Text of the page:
Proponents of nationally-owned public land disagree, arguing that public land isn’t a burden but an asset that creates revenue and jobs.
The Outdoor Industry Association, for example, holds its annual convention in Salt Lake City, bringing in about 46,000 visitors and generating some $42 million annually for Utah. It's revenue that's in jeopardy after Utah's recent legislation.
". . .the industry is often surprised and frustrated by Utah’s unfavorable positions on public lands policy. Beyond setting bad national precedent, these policies threaten the recreation infrastructure that is fundamental to the outdoor industry. Good economic policy cannot be divorced from bad public lands policy," said the OIA in a statement.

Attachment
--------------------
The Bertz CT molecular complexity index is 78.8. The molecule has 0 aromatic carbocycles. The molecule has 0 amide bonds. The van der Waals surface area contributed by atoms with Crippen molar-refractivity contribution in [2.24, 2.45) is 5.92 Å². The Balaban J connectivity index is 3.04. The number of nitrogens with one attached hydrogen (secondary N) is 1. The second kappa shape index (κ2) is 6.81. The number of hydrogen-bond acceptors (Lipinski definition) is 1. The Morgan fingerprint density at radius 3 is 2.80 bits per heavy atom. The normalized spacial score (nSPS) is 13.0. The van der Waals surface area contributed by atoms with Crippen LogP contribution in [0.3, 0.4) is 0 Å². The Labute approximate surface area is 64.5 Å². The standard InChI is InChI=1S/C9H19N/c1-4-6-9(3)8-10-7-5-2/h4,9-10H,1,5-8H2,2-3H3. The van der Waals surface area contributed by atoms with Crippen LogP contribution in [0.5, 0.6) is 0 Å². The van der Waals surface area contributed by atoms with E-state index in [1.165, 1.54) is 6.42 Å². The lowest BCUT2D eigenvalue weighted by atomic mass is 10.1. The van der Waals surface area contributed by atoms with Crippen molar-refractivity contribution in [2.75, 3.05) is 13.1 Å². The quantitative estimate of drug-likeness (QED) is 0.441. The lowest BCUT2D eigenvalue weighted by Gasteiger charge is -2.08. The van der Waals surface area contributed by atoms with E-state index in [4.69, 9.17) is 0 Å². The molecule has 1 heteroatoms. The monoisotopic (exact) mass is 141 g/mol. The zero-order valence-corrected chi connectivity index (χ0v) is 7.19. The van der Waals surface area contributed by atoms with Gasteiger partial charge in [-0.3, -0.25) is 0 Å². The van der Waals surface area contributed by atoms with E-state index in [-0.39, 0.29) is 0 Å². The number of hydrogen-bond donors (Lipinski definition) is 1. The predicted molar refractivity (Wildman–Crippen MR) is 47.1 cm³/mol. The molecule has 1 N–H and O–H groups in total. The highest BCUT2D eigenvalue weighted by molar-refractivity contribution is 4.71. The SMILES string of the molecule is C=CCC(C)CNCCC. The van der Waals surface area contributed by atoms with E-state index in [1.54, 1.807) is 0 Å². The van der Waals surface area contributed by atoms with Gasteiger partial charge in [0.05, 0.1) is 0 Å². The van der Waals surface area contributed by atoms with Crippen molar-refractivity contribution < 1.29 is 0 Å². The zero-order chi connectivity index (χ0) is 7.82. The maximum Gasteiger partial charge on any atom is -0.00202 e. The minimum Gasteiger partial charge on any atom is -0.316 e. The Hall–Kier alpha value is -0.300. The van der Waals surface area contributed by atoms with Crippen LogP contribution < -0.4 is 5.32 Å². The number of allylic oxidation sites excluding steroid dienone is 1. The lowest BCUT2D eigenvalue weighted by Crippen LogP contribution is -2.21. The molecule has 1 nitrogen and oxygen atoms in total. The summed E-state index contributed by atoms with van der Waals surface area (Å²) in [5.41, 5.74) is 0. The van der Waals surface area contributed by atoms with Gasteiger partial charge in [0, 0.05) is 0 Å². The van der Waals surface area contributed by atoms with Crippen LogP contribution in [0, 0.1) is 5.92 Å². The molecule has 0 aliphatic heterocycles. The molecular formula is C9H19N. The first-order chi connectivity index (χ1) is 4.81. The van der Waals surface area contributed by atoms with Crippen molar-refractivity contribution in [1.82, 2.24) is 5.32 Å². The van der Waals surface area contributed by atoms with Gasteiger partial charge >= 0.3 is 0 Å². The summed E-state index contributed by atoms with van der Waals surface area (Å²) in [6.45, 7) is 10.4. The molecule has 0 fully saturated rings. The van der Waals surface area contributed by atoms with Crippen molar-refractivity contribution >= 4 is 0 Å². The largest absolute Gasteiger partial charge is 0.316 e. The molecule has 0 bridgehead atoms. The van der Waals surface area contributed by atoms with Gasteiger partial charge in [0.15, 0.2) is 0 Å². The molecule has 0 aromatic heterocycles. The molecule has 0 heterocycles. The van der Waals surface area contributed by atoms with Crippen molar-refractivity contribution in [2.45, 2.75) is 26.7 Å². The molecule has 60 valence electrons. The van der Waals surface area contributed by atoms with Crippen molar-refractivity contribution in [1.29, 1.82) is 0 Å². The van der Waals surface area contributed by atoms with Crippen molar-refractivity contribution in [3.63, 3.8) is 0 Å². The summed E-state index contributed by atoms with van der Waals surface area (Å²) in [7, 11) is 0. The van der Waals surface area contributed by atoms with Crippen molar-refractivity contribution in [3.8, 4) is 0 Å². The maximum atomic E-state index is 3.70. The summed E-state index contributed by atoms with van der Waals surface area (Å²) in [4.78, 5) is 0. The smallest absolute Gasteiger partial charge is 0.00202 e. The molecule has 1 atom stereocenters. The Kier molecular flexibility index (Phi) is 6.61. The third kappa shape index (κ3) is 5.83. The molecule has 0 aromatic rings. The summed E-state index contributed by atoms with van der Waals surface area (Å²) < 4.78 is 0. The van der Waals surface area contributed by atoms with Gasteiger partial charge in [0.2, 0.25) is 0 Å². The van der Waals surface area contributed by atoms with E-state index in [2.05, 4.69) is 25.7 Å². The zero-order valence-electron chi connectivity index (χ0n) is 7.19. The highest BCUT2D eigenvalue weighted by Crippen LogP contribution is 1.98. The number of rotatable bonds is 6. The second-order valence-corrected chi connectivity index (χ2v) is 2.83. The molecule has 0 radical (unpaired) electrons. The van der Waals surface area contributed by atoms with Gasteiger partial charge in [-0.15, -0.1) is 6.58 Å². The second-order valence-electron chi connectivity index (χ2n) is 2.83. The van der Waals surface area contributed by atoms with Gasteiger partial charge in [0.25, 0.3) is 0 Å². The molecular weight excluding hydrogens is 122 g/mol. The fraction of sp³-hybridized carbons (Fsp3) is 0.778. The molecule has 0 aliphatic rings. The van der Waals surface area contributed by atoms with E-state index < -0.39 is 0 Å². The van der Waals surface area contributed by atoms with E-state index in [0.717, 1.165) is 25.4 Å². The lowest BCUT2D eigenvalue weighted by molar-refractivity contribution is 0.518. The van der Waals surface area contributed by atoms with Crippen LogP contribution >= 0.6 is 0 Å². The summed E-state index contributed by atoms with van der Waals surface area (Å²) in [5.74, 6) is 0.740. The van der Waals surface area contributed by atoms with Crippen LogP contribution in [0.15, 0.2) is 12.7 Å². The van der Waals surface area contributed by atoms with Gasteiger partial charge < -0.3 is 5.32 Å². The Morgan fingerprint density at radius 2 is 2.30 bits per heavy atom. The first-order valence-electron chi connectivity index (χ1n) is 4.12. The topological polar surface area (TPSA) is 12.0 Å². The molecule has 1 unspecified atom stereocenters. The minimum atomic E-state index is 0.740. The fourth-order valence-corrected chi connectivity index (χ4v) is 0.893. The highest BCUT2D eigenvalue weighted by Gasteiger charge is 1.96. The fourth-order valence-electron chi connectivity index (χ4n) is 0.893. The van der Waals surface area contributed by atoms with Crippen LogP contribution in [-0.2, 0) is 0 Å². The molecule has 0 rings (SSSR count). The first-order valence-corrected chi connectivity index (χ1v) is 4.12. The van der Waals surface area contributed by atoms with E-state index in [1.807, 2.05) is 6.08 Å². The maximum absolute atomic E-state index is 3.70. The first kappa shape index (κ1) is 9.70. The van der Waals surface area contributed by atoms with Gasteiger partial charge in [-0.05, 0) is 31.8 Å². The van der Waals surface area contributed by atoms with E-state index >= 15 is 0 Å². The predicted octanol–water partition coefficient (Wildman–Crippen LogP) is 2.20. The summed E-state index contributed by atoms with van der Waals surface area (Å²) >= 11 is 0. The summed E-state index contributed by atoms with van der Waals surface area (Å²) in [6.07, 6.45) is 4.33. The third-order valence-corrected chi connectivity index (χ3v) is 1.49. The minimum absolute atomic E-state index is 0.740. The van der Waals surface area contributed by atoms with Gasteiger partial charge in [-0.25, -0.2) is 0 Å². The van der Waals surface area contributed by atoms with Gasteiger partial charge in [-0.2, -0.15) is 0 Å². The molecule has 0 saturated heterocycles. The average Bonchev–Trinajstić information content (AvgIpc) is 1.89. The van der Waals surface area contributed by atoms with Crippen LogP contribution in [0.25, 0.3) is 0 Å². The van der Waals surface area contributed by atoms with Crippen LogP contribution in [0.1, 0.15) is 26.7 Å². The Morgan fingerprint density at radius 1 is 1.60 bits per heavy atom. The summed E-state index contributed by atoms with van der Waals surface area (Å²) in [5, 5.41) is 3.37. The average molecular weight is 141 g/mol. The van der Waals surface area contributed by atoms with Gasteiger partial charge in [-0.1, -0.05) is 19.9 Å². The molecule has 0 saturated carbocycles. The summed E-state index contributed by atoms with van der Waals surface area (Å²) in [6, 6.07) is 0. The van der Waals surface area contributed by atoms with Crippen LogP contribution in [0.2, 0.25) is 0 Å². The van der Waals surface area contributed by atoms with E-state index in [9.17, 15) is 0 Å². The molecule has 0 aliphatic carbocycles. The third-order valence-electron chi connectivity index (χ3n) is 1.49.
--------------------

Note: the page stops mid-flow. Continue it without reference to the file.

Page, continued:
Another report recently released by the OIA states that the outdoor industry is worth some $646 billion in direct revenue, creates 6.1 million American jobs and generates nearly $40 billion each in Federal and state tax revenue.
On one hand, it's not hard to see why states with substantial amounts of federally-owned lands would want more control and believe that federal ownership is costing their state precious revenue and jobs. On the other, there is clear, fact-based evidence that displays the real value that public land and recreational-based tourism brings to state economies.